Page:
My skirt came back from the dry cleaner with a tag on it. It read ‘This garment is stained. Attempts to remove the stains have been unsuccessful, and further stain removal attempts could cause lasting damage to the garment’.
My baby is almost one and a half. She is my only daughter, and I feel an allegiance to her in this house full of boys. I am torn between wanting her to stay small and wishing she would hurry up and get big so we can start having some real fun (no disrespect, ring-around-the-rosie). I have elaborate daydreams of afternoons spent leisurely window shopping together with cups of hot chocolate, and girls’ nights out where we see movies in which there is no blood or dead bodies. These fantasies make it imperative that she grow up to be someone who I really like to be with; someone who is talented, freethinking, kind, enthusiastic, and intelligent. So as we go about our day I often check her progress against this weighty list.
There is a Happiness Maximum in my family. This means that at any given moment the available happiness is divided, often unequally, amongst the six of us. The parameters of the equation make it all but impossible for each of us to be feeling entirely happy at the same time. This explains the Bad Mood Principle which accounts for the fact that no matter how much fun we are having, one person will always be flirting with, if not entirely subsumed by, a bad mood.
Sometimes I give my daughter a cracker for getting in the car. It’s an activity that she does not particularly enjoy which we have to do several times a day, and I find that if I sweeten the deal with a saltine she is a much more pleasant passenger. Say what you will about bribing children, munching is preferable background noise to shrieking.
My husband went on a quick business trip last week. I hate it when he goes away. I miss having another rational human being in the house. Sometimes my favorite thing about him is that he is older than 8. But the upside to his being gone is the sense of power I develop at being able to run my household entirely on my own. I can get everyone up, dressed, fed, out, cleaned, carpooled, entertained, comforted, etc. all by myself. And even though single parenting makes for hectic times, I always feel supremely capable and accomplished by the end of the day.
There is so much to love about Chanukah. The continuous celebratory atmosphere, the way the candles look reflected back at us through our big living room window, the expression of joy and power on my kids’ faces as they get their first taste of pyromania. I love that it is 8 nights long, and while I recognize that there are historical and esoteric reasons for the length of the holiday, I take it as tacit acknowledgement from on High that sometimes it takes 8 nights to get it right- the candles, the singing, the dreidle, the latkes, the spirituality, minus the fighting over whose Chanukiyah is taller or whose dreidle could fit farther up whose nose.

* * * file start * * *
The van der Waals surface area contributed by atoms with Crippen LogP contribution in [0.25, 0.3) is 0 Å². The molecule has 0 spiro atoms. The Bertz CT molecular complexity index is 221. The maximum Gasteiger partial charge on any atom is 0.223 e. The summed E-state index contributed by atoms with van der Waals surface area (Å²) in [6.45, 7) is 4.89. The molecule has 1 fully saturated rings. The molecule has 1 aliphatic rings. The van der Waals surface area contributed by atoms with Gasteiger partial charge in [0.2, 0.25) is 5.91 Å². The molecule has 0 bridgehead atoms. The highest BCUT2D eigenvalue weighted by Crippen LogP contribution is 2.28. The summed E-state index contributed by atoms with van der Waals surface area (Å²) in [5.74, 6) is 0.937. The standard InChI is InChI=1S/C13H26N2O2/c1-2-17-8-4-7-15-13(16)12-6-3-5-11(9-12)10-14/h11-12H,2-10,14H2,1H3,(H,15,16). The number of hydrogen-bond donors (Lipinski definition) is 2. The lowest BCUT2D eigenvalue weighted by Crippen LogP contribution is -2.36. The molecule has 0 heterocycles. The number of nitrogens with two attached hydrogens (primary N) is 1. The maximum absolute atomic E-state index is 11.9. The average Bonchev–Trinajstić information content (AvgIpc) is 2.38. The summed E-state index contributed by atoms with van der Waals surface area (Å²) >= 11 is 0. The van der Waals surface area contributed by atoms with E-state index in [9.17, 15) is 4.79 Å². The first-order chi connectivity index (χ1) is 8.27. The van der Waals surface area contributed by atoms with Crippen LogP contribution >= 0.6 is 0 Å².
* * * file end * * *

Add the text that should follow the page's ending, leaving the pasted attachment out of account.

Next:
I caught a clip of Barbara Walters interviewing Barack Obama in which she asked him what superpower he would choose if he could have only one. He answered that he had discussed this question with one of his daughters and they had agreed that flying would be pretty cool. Without getting political, I happen to think that ‘flying’ shows a lack of imagination on behalf of our Commander-in-chief.
My daughter has taken to waking up at 5 AM. 5 is a great hour for people that like to seize the day. I am more of an anti-seizure gal. I prefer to greet the day once it has had time to brush its teeth, have its coffee, and check its email.
I am the type to make New Year’s Resolutions. I once heard that it is a good idea to make a resolution during the Jewish New Year in September, and then use the secular New Year in January as a check in point to monitor your progress. But this becomes a study in depression as I am also not the type to keep a New Year’s resolution. I have never lost 10 pounds without having a newborn to show for it, I have never grown 5 inches, and I have never developed more patience for whining children despite my repeated attempts at exposure therapy.
Out of nowhere my boys have entered a most wonderful phase where they can play together for significant amounts of time without fighting or gravely injuring each other. Don’t be overly impressed, ‘significant’ can mean 3 minutes, which is sometimes all I need to read an email, change my clothes, or hide in the closet and eat chocolate like a crazy person who will be damned if she has to share.